Fugitives and Refugees
Chuck Palahniuk (pronounced Paula-Nick, in case you were wondering, like I was)
Purchased from my favorite bookstore in the world, Powell’s.
Every once in awhile I mention that when I was a small soda I lived in Oregon. Specifically, outside of a little Podunk town by the name of Dufur. I like to bring this up because it’s rare that anyone has ever heard of Dufur, and I always get a small thrill when someone recognizes the town. And also, I have a thing for Oregon.
So imagine my surprise when I’m reading this book and I come across this:
In 1977, Bob and Charlee Moore were walking near Dufur, Oregon. “Down in this little draw,” Bob says, “was a little old building, and I told my wife, “That’s an old flour mill.”
It was the Dufur White Flour Mill, which operated from 1872 through the 1930s, using millstones that had come around the Cape of Good Hope in 1870. Today, those stones are grinding again, twenty-four hours a day. Turning at 125 rotations per minute, they chew up six hundred pounds of wheat per hour at Bob’s Red Mill Flour…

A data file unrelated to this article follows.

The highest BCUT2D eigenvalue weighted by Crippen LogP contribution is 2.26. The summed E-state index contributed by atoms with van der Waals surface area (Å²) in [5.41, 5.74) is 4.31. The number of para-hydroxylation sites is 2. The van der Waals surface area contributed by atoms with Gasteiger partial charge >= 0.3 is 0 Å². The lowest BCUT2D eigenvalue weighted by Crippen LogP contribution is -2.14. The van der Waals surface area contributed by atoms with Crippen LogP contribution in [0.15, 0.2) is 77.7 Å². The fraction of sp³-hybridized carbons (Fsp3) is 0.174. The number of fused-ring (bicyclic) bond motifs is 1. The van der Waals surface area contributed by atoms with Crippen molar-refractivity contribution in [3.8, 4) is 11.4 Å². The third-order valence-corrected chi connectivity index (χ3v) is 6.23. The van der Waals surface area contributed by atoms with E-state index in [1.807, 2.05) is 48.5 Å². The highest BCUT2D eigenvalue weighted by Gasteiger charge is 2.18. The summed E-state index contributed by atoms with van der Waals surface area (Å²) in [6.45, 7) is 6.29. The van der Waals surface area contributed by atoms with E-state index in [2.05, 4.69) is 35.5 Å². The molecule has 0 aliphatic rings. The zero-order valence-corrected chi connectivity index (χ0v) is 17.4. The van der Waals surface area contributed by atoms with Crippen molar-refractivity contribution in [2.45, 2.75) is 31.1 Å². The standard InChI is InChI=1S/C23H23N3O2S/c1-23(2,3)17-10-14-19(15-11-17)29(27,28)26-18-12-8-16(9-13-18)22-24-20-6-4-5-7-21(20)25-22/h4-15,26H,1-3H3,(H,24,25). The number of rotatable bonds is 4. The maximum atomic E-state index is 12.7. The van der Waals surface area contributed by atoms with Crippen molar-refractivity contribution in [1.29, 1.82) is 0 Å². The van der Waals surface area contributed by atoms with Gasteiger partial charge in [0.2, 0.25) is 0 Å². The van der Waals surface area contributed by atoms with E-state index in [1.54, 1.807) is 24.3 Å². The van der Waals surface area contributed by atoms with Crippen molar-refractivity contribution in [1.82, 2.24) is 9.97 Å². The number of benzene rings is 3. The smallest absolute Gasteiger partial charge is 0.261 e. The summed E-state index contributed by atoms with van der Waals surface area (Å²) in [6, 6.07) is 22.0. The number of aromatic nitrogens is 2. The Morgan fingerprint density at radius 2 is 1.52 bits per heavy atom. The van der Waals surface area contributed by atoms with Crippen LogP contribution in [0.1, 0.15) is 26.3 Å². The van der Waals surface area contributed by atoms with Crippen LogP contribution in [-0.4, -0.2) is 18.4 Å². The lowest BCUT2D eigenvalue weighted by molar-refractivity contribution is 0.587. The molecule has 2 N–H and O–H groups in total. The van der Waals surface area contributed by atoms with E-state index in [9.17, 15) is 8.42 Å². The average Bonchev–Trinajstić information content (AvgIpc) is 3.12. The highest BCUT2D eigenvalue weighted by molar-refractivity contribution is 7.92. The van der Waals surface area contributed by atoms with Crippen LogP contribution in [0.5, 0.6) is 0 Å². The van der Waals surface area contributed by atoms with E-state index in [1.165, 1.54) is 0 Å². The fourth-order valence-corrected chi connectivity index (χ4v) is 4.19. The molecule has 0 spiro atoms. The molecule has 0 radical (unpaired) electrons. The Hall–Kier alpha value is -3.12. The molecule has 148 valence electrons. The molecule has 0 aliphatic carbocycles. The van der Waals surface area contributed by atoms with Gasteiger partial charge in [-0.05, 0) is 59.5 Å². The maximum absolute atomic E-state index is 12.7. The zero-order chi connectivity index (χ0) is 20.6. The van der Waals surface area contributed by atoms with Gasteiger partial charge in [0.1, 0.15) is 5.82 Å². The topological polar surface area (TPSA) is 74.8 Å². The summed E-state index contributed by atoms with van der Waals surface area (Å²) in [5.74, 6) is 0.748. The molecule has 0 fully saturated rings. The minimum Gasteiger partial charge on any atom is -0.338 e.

Besides the Dufur connection, what is truly amazing here is that the Moore’s were even near Dufur. Trust me when I say it’s not a hotbed of tourism.
Now, lest you think that this book only about grindstones from places no one except Softdrink (and Bob and Charlee Moore) have ever heard of, there is also plenty of information about where you can go to watch (and participate in) lewd movies (seriously people, there’s some weird shit happening in Portland), where to stay if you’d like to see a ghost, how to talk like a local, Santa hijinks, how to eat at the Apocalypse Café, and what Katherine Dunn (yes, the author of Geek Love) thinks of her fellow Portlanders (is that the right term?).
This book is filled with weirdness. Which makes it just perfect, since Palahniuk and Portland are poster children for weird.